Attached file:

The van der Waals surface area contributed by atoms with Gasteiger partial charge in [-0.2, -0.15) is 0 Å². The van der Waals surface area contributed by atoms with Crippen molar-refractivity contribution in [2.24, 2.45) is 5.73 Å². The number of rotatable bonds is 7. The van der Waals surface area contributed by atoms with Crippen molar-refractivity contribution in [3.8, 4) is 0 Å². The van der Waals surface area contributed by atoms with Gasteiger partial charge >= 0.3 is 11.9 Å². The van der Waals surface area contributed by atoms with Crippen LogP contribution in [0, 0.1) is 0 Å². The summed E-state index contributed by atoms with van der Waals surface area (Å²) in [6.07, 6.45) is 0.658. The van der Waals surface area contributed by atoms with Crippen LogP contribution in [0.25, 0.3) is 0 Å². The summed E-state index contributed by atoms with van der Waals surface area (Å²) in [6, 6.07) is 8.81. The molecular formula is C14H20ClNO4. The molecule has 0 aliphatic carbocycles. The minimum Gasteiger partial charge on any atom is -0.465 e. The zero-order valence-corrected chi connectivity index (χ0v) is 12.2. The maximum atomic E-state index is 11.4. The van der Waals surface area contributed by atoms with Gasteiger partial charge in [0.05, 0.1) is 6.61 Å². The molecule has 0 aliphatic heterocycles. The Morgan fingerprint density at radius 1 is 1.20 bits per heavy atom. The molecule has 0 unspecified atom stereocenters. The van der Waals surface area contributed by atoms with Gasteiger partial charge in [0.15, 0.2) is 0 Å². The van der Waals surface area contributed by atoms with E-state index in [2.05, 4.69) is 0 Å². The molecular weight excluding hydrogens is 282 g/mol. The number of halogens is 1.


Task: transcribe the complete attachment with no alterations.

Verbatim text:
The van der Waals surface area contributed by atoms with Gasteiger partial charge in [-0.2, -0.15) is 0 Å². The van der Waals surface area contributed by atoms with Crippen molar-refractivity contribution in [2.24, 2.45) is 5.73 Å². The number of rotatable bonds is 7. The van der Waals surface area contributed by atoms with Crippen molar-refractivity contribution in [3.8, 4) is 0 Å². The van der Waals surface area contributed by atoms with Gasteiger partial charge >= 0.3 is 11.9 Å². The van der Waals surface area contributed by atoms with Crippen LogP contribution in [0, 0.1) is 0 Å². The summed E-state index contributed by atoms with van der Waals surface area (Å²) in [6.07, 6.45) is 0.658. The van der Waals surface area contributed by atoms with Crippen LogP contribution in [0.25, 0.3) is 0 Å². The summed E-state index contributed by atoms with van der Waals surface area (Å²) in [6, 6.07) is 8.81. The molecular formula is C14H20ClNO4. The molecule has 0 aliphatic carbocycles. The minimum Gasteiger partial charge on any atom is -0.465 e. The zero-order valence-corrected chi connectivity index (χ0v) is 12.2. The maximum atomic E-state index is 11.4. The van der Waals surface area contributed by atoms with Gasteiger partial charge in [0.05, 0.1) is 6.61 Å². The molecule has 0 aliphatic heterocycles. The Morgan fingerprint density at radius 1 is 1.20 bits per heavy atom. The molecule has 0 unspecified atom stereocenters. The van der Waals surface area contributed by atoms with Gasteiger partial charge in [0.15, 0.2) is 0 Å². The van der Waals surface area contributed by atoms with E-state index in [2.05, 4.69) is 0 Å². The molecular weight excluding hydrogens is 282 g/mol. The number of halogens is 1.